Best holiday rental deals in County Clare
3,500 amazing holiday lettings from 33 different partner websites, including Booking.com and TripAdvisor, can be booked in County Clare. By directly analysing these different offers, HomeToGo brings you the best deals and the most popular accommodation options in County Clare.
Recommended holiday lettings in County Clare
Rent a holiday home, apartment or cottage in County Clare from just £22 per night
Most popular holiday lettings with a fireplace
Recommended pet-friendly holiday lettings
Top holiday lettings with fishing spots nearby
Popular holiday rental amenities in County Clare
Price and Availability Index in County Clare
Holiday Letting Price Information in County Clare
We analysed holiday cottages, homes and apartments to display a price graph showing the average price per night in County Clare. County Clare is most expensive in August (03/08 - 10/08), when prices are on average £113 a night. The cheapest week to book a holiday rental is in November (30/11 - 07/12).
Holiday Home Availability Information in County Clare
The availability graph shows the percentage of available rentals in County Clare. Be careful if you plan to go to County Clare in December, as it is the busiest week of the next 6 months (22/12 - 29/12). Conversely, you will find the highest percentage of available offers in County Clare in October (26/10 - 02/11).
The Weather in County Clare
This is the climate diagram for County Clare. In July, maximum temperatures climb above 19°. No heat wave is expected in January, when minimum average temperatures usally hit a 3° low. The rainiest month is July, while the driest month is March.
Dream Irish holiday cottages in County Clare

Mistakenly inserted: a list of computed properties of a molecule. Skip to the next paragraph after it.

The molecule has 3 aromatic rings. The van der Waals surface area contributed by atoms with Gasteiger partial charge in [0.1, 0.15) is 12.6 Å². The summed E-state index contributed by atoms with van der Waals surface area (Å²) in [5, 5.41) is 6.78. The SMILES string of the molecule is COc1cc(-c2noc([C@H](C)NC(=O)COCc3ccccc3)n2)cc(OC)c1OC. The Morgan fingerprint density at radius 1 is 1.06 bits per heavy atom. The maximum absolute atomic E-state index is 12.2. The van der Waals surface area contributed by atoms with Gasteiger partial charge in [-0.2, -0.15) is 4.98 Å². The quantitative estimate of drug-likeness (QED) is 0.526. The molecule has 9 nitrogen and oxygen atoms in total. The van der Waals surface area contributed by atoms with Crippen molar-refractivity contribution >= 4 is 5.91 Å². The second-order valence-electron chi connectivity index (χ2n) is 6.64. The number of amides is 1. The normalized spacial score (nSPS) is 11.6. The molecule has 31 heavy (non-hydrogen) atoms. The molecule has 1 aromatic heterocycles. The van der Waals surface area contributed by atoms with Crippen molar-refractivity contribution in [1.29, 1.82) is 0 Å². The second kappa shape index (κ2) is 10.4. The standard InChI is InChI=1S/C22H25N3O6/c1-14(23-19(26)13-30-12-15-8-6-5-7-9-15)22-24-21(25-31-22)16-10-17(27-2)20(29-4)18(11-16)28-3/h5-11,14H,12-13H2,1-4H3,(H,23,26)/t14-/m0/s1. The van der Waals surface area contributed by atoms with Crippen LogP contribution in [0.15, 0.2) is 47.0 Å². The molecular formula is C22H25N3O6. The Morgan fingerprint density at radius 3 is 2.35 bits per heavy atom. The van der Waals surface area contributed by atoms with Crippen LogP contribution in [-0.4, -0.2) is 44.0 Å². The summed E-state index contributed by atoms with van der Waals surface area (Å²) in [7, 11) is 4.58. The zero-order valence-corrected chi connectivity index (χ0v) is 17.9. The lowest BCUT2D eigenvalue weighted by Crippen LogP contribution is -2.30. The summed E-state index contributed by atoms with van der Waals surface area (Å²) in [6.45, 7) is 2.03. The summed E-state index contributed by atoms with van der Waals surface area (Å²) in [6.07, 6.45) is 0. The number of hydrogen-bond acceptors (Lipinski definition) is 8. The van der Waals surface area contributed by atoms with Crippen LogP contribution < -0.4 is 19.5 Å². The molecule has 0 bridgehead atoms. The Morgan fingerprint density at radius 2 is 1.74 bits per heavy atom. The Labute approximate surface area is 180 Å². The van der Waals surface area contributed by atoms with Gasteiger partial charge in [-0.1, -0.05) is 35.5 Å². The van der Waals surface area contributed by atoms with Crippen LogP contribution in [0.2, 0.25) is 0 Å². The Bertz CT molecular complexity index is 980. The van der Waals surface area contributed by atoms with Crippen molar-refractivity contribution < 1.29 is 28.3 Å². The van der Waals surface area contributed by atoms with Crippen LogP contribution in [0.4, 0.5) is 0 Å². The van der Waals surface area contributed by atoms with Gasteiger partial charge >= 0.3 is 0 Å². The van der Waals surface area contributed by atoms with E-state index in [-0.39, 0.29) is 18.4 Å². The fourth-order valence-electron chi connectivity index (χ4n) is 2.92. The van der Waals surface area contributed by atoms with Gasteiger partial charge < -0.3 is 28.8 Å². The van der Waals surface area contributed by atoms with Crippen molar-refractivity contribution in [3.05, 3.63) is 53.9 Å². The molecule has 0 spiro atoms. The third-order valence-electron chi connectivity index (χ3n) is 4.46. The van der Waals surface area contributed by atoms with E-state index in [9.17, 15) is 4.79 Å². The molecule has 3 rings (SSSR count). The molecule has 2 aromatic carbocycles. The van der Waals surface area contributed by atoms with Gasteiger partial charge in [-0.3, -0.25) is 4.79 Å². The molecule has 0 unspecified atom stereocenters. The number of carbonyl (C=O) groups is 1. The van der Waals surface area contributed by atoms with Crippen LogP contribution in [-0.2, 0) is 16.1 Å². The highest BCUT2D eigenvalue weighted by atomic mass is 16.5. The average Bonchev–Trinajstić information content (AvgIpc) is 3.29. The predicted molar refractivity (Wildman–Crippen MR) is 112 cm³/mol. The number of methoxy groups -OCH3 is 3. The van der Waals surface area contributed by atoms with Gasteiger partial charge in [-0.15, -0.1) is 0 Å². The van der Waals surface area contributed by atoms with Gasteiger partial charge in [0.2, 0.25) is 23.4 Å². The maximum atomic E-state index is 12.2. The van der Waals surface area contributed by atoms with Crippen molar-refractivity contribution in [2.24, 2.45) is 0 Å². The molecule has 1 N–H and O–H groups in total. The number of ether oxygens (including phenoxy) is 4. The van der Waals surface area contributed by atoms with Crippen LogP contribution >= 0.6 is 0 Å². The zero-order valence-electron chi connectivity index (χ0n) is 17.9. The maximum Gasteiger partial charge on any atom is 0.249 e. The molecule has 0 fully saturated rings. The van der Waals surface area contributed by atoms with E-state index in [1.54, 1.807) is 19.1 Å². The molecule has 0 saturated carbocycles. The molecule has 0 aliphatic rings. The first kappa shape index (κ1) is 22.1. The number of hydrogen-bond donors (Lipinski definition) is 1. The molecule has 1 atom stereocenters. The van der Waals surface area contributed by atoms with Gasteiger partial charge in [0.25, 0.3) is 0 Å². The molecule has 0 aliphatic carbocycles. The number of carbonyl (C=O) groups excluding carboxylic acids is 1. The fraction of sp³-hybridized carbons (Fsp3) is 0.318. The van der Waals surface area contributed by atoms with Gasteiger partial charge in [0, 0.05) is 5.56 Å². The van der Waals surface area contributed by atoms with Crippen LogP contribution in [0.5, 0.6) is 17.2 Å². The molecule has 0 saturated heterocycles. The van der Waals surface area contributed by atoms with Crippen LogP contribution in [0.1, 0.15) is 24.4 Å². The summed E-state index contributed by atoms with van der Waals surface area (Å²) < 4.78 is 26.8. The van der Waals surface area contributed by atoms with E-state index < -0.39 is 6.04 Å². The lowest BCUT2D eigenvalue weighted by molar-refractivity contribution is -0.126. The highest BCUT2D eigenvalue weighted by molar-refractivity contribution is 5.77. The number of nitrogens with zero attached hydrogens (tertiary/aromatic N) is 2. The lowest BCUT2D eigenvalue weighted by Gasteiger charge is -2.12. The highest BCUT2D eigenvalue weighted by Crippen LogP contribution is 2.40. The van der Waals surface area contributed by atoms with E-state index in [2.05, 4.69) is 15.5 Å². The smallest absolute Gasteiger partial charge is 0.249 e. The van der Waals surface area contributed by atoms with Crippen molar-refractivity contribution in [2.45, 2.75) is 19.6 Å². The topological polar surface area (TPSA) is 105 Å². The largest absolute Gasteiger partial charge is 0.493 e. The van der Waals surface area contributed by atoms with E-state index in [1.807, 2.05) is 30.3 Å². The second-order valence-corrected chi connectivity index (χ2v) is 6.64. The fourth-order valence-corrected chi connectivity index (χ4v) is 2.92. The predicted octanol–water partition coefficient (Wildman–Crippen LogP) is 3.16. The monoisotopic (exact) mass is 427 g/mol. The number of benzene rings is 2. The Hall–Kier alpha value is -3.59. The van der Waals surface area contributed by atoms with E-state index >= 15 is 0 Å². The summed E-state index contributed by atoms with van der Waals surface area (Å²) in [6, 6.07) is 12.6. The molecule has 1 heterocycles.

Visitors are certain to fall in love with County Clare, one of Ireland's most loved counties.
Ireland is famous for its pubs and Clare has no shortage of them. Many are still centres for trade, news and community. Head to Burren Smokehouse and learn about the ancient Irish art of salmon smoking and indulge in a lobster supper at one of the many dockside devoted to the crustacean.
Culture in Clare
Ennis Friary is one of the county's highlights, at almost a 1000 years old it is constructed in a composite of styles from the arc of its history, with architectural features such as a five-section window which dates from the 13th Century and a tomb dating from 1460 the alabaster panels of which depict scenes from Christ's Passion. The Vandeleur Walled Garden, a sublime 'lost' garden belonging to the wealthy Vadeleur family, is another popular attraction.
Cliffs of Moher
Ireland's most famous cliffs are situated on the southwest coast of the county of Clare, near the fishing villages of Doolin and Liscannor. The cliffs are the site of the ruined remains of an ancient castle now overrun with verdant greenery. The Cliffs of Moher shoot vertically from the Atlantic ocean and extend more than 8 km along the coastline. In good weather the view extends as far as Galway Bay.
This castle in southern Galway can occasionally be glimpsed from the Moher Cliffs. It owes its name to the Dun king of Connacht, who died around 600 BC. King Guaire's hospitality and generosity are the stuff of legend and despite its formidable looks Dunguaire is as welcoming as its ancient namesake. The castle's latest owner, Oliver St John Gogarty, served as a model for a character in Joyce's Ulysses.
Translated from Irish, Poulnabrone means 'the hole in the millstone' and this dolmen is also known as the 'hole of sorrows'. Gigantic slabs of flat rock are balanced delicately on one another to mark the site of an ancient tomb. Dating back to the Neolithic period, probably between 3800 and 3200 BC, it is awe-inspiring that this colossal structure is still standing.
Loop Head Lighthouse
Poking out into the Atlantic, Loop Head is a skinny finger of land typical of the dramatic landcape of Ireland's coastline. On one side the mouth of the Shannon river flows, carving a route past Loop Head. The water around the headland is perfect for fishing and kayaking and even swimming if you dare!
Situated atop the highest point of the famous Cliffs of Moher, this tower is named after Cornelius O'Brien, an important parlimentary figure and attorney. In 1835 O'Brien commissioned a lookout point that was as beautiful as it was practical and it still stands today.
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